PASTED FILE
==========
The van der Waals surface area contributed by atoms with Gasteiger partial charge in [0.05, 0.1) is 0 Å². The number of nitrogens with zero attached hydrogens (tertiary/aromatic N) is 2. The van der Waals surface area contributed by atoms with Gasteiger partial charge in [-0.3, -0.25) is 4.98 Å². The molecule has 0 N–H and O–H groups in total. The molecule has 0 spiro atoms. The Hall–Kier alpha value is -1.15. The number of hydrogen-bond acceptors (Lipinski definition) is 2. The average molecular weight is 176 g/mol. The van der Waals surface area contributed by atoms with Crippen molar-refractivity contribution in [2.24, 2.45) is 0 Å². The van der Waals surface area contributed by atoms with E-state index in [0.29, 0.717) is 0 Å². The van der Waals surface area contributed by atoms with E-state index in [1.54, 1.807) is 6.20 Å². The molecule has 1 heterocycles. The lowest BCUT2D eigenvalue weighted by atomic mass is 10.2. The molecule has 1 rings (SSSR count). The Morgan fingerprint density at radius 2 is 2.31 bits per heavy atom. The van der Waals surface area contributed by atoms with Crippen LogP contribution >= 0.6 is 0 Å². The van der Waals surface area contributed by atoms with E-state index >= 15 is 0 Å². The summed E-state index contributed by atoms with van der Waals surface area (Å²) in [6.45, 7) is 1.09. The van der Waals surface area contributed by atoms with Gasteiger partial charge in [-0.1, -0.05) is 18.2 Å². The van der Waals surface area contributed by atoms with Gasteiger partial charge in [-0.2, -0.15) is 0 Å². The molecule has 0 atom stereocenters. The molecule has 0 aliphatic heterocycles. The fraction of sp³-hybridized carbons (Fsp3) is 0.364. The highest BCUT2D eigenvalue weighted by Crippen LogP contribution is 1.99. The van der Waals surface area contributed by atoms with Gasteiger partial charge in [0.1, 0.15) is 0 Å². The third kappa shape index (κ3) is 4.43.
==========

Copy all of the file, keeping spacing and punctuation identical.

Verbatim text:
The van der Waals surface area contributed by atoms with Gasteiger partial charge in [0.05, 0.1) is 0 Å². The number of nitrogens with zero attached hydrogens (tertiary/aromatic N) is 2. The van der Waals surface area contributed by atoms with Gasteiger partial charge in [-0.3, -0.25) is 4.98 Å². The molecule has 0 N–H and O–H groups in total. The molecule has 0 spiro atoms. The Hall–Kier alpha value is -1.15. The number of hydrogen-bond acceptors (Lipinski definition) is 2. The average molecular weight is 176 g/mol. The van der Waals surface area contributed by atoms with Crippen molar-refractivity contribution in [2.24, 2.45) is 0 Å². The van der Waals surface area contributed by atoms with E-state index in [0.29, 0.717) is 0 Å². The van der Waals surface area contributed by atoms with E-state index in [1.54, 1.807) is 6.20 Å². The molecule has 1 heterocycles. The lowest BCUT2D eigenvalue weighted by atomic mass is 10.2. The molecule has 1 rings (SSSR count). The Morgan fingerprint density at radius 2 is 2.31 bits per heavy atom. The van der Waals surface area contributed by atoms with Crippen LogP contribution >= 0.6 is 0 Å². The van der Waals surface area contributed by atoms with E-state index >= 15 is 0 Å². The summed E-state index contributed by atoms with van der Waals surface area (Å²) in [6.45, 7) is 1.09. The van der Waals surface area contributed by atoms with Gasteiger partial charge in [-0.1, -0.05) is 18.2 Å². The van der Waals surface area contributed by atoms with Gasteiger partial charge in [-0.2, -0.15) is 0 Å². The molecule has 0 atom stereocenters. The molecule has 0 aliphatic heterocycles. The fraction of sp³-hybridized carbons (Fsp3) is 0.364. The highest BCUT2D eigenvalue weighted by Crippen LogP contribution is 1.99. The van der Waals surface area contributed by atoms with Gasteiger partial charge in [0.1, 0.15) is 0 Å². The third kappa shape index (κ3) is 4.43.